My query is about the two enormous hands on black-and-white pillars outside the Internal Revenue Service building across from the New Carrollton Metro station. A friend at the IRS suggested they represent the idea that "the right hand doesn't know what the left hand is doing." Somehow I feel there is a more lofty story.
Gretchen Dunn, New Carrollton
The two pillars are just 66.6 percent of artist Larry Kirkland's sculptural work in front of what is technically, if rather drably, known as the Federal Building.
The centerpiece is a black granite pyramid etched with the U.S. Constitution. Across a little plaza are the two columns. Each is composed of alternating bands of black granite and white marble. (For some reason they reminded Answer Man of the Hamburglar's outfit.)
The most striking elements are the huge, white marble hands atop each column. Each hand points skyward, one with the forefinger extended; the other is an open hand, the fingers ever so slightly cupped.
They are open to many uncharitable interpretations: One hand doesn't know what the other hand is doing. The pointing hand is the IRS telling you to pay your taxes; the other is where you put the money.
So what's really going on?
The 1997 work is called "Vox Populi," which is Latin for "the voice of the people." The hand with the raised index finger represents deliberation, argument, the gesticulation of a speaker giving his or her opinion. The hand with an open palm represents the act of voting or taking an oath.
The columns are engraved with more hands, the profiles of people engaged in conversation and quotations from various well-known figures, including Ben Franklin, John Milton and Frederick Douglass. One catchy selection is from the late senator Margaret Chase Smith (R-Maine), whose basic forms of "Americanism" include "the right to criticize, the right to hold unpopular beliefs, the right to protest, the right of independent thought."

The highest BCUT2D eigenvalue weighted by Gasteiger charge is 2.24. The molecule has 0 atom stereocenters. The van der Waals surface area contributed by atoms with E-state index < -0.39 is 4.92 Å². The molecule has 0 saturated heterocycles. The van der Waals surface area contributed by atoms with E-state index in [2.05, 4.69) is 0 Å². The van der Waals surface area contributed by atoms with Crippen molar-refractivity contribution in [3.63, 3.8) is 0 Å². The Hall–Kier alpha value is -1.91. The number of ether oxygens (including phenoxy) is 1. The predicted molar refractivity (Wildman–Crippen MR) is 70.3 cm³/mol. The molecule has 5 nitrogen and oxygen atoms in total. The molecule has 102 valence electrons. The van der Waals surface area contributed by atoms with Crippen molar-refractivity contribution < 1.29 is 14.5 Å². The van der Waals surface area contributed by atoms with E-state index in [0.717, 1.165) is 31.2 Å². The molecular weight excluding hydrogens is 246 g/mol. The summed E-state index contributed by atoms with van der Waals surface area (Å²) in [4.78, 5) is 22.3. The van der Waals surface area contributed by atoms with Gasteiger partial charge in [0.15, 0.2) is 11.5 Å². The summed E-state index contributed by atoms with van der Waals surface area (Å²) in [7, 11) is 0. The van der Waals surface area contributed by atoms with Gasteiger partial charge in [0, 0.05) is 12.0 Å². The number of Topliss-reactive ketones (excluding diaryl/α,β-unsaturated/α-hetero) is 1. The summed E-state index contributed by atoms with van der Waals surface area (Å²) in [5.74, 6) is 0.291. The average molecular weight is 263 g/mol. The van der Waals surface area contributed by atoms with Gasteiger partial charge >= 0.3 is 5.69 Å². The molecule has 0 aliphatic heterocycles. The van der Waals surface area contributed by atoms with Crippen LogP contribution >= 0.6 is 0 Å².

Stream of Consciousness
Last week's column on the run/branch/ stream/creek debate brought a trickle (hah!) of letters.
Duncan Wheatley said there's at least one "run" somewhere other than the Maryland-Virginia area. "A 'run' runs through Arsenal Technical High School deep in the heart of Indianapolis," he said. It's called Pogue's Run and it runs mostly through underground concrete pipes in the city, rising to the surface on Tech's 64-acre campus. "There's also a Pleasant Run in the city."
Bob Noyer of Winchester wrote, "You omitted one in your piece on creeks: cricks!"
The Dictionary of American Regional English has a listing for "crick," which is another pronunciation of "creek." According to the map tracking its usage, the crick-line basically runs horizontally across the country. Interestingly, you're more likely to find it north of the line, from New York to Pennsylvania, than across the upper Midwest to the Pacific Northwest and California.
As for Roach's Run, Alexandria's Joan Sweeney said she remembers seeing Hollywood pioneer Hal Roach, who produced classic short comedies starring Laurel and Hardy and the Little Rascals, mention on a TV program that his family had once owned land that bordered land owned by Robert E. Lee. "Thanks for filling in the story."
Send a Kid to Camp
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Julia Feldmeier helped research this column. Questions? Write firstname.lastname@example.org.